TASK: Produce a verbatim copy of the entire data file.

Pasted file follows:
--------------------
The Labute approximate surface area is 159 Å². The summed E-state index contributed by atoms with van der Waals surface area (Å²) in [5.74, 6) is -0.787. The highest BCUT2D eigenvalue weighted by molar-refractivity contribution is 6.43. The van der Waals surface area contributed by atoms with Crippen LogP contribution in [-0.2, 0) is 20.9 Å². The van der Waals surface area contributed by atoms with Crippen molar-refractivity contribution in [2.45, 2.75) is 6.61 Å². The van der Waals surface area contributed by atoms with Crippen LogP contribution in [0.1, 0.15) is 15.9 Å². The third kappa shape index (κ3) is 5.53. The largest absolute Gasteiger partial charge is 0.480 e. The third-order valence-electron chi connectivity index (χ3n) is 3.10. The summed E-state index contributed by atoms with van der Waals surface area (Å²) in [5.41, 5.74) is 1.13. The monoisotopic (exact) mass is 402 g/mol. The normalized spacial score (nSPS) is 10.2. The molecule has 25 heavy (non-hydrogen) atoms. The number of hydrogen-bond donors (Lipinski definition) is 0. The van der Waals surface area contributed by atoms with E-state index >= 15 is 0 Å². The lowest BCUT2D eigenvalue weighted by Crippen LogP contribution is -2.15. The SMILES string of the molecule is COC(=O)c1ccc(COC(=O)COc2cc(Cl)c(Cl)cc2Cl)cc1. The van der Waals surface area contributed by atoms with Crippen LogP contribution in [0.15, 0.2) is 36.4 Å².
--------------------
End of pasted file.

The Labute approximate surface area is 159 Å². The summed E-state index contributed by atoms with van der Waals surface area (Å²) in [5.74, 6) is -0.787. The highest BCUT2D eigenvalue weighted by molar-refractivity contribution is 6.43. The van der Waals surface area contributed by atoms with Crippen LogP contribution in [-0.2, 0) is 20.9 Å². The van der Waals surface area contributed by atoms with Crippen molar-refractivity contribution in [2.45, 2.75) is 6.61 Å². The van der Waals surface area contributed by atoms with Crippen LogP contribution in [0.1, 0.15) is 15.9 Å². The third kappa shape index (κ3) is 5.53. The largest absolute Gasteiger partial charge is 0.480 e. The third-order valence-electron chi connectivity index (χ3n) is 3.10. The summed E-state index contributed by atoms with van der Waals surface area (Å²) in [5.41, 5.74) is 1.13. The monoisotopic (exact) mass is 402 g/mol. The normalized spacial score (nSPS) is 10.2. The molecule has 25 heavy (non-hydrogen) atoms. The number of hydrogen-bond donors (Lipinski definition) is 0. The van der Waals surface area contributed by atoms with E-state index >= 15 is 0 Å². The lowest BCUT2D eigenvalue weighted by Crippen LogP contribution is -2.15. The SMILES string of the molecule is COC(=O)c1ccc(COC(=O)COc2cc(Cl)c(Cl)cc2Cl)cc1. The van der Waals surface area contributed by atoms with Crippen LogP contribution in [0.15, 0.2) is 36.4 Å².